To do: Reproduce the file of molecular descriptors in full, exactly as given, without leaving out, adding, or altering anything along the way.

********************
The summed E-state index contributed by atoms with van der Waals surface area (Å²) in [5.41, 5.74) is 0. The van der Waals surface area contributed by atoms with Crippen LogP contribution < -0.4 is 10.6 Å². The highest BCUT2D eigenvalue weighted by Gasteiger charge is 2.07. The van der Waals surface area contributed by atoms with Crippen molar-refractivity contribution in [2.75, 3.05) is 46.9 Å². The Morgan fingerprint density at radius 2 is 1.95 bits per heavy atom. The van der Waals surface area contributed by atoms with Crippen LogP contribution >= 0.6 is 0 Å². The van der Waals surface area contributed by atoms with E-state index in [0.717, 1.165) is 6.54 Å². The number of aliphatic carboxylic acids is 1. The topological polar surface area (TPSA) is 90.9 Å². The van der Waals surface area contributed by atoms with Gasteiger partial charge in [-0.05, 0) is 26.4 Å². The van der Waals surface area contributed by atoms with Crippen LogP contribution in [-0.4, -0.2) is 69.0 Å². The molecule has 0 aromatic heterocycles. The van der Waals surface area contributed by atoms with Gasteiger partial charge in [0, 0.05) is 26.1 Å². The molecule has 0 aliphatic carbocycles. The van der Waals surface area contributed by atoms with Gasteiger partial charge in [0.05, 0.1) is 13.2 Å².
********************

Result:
The summed E-state index contributed by atoms with van der Waals surface area (Å²) in [5.41, 5.74) is 0. The van der Waals surface area contributed by atoms with Crippen LogP contribution < -0.4 is 10.6 Å². The highest BCUT2D eigenvalue weighted by Gasteiger charge is 2.07. The van der Waals surface area contributed by atoms with Crippen molar-refractivity contribution in [2.75, 3.05) is 46.9 Å². The Morgan fingerprint density at radius 2 is 1.95 bits per heavy atom. The van der Waals surface area contributed by atoms with Crippen LogP contribution >= 0.6 is 0 Å². The van der Waals surface area contributed by atoms with E-state index in [0.717, 1.165) is 6.54 Å². The number of aliphatic carboxylic acids is 1. The topological polar surface area (TPSA) is 90.9 Å². The van der Waals surface area contributed by atoms with Gasteiger partial charge in [-0.05, 0) is 26.4 Å². The van der Waals surface area contributed by atoms with Crippen LogP contribution in [-0.4, -0.2) is 69.0 Å². The molecule has 0 aromatic heterocycles. The van der Waals surface area contributed by atoms with Gasteiger partial charge in [0, 0.05) is 26.1 Å². The molecule has 0 aliphatic carbocycles. The van der Waals surface area contributed by atoms with Gasteiger partial charge in [0.05, 0.1) is 13.2 Å².